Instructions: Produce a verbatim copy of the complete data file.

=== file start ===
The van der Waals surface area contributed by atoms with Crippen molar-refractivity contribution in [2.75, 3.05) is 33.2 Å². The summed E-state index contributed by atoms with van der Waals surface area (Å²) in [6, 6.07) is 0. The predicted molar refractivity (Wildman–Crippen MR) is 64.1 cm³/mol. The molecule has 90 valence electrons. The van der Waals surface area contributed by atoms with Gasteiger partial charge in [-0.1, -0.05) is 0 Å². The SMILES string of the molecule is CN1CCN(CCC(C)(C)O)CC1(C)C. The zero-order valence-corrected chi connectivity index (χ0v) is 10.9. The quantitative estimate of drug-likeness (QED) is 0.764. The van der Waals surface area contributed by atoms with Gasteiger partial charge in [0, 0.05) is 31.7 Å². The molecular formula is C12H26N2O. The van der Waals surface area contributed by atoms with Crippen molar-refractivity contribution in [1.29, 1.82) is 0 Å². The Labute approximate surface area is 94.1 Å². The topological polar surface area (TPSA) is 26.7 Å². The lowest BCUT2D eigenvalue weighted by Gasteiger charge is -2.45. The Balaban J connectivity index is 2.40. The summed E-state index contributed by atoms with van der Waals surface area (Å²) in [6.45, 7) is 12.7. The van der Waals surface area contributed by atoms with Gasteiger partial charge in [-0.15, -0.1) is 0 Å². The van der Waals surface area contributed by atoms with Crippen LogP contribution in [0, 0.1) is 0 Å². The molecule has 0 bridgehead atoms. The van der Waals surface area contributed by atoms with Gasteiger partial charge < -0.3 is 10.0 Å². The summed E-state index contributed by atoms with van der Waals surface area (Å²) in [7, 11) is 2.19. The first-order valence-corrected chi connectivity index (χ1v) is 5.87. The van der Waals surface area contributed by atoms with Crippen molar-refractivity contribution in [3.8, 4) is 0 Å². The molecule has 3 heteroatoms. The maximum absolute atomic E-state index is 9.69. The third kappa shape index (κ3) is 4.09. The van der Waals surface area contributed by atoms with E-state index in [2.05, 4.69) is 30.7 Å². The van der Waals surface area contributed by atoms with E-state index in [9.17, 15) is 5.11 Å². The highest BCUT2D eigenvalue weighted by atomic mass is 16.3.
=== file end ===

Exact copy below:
The van der Waals surface area contributed by atoms with Crippen molar-refractivity contribution in [2.75, 3.05) is 33.2 Å². The summed E-state index contributed by atoms with van der Waals surface area (Å²) in [6, 6.07) is 0. The predicted molar refractivity (Wildman–Crippen MR) is 64.1 cm³/mol. The molecule has 90 valence electrons. The van der Waals surface area contributed by atoms with Gasteiger partial charge in [-0.1, -0.05) is 0 Å². The SMILES string of the molecule is CN1CCN(CCC(C)(C)O)CC1(C)C. The zero-order valence-corrected chi connectivity index (χ0v) is 10.9. The quantitative estimate of drug-likeness (QED) is 0.764. The van der Waals surface area contributed by atoms with Gasteiger partial charge in [0, 0.05) is 31.7 Å². The molecular formula is C12H26N2O. The van der Waals surface area contributed by atoms with Crippen molar-refractivity contribution in [1.29, 1.82) is 0 Å². The Labute approximate surface area is 94.1 Å². The topological polar surface area (TPSA) is 26.7 Å². The lowest BCUT2D eigenvalue weighted by Gasteiger charge is -2.45. The Balaban J connectivity index is 2.40. The summed E-state index contributed by atoms with van der Waals surface area (Å²) in [6.45, 7) is 12.7. The van der Waals surface area contributed by atoms with Gasteiger partial charge in [-0.15, -0.1) is 0 Å². The van der Waals surface area contributed by atoms with Crippen LogP contribution in [0, 0.1) is 0 Å². The molecule has 0 bridgehead atoms. The van der Waals surface area contributed by atoms with Gasteiger partial charge < -0.3 is 10.0 Å². The summed E-state index contributed by atoms with van der Waals surface area (Å²) in [7, 11) is 2.19. The first-order valence-corrected chi connectivity index (χ1v) is 5.87. The van der Waals surface area contributed by atoms with Crippen molar-refractivity contribution in [3.8, 4) is 0 Å². The molecule has 3 heteroatoms. The maximum absolute atomic E-state index is 9.69. The third kappa shape index (κ3) is 4.09. The van der Waals surface area contributed by atoms with E-state index in [2.05, 4.69) is 30.7 Å². The van der Waals surface area contributed by atoms with E-state index in [9.17, 15) is 5.11 Å². The highest BCUT2D eigenvalue weighted by atomic mass is 16.3.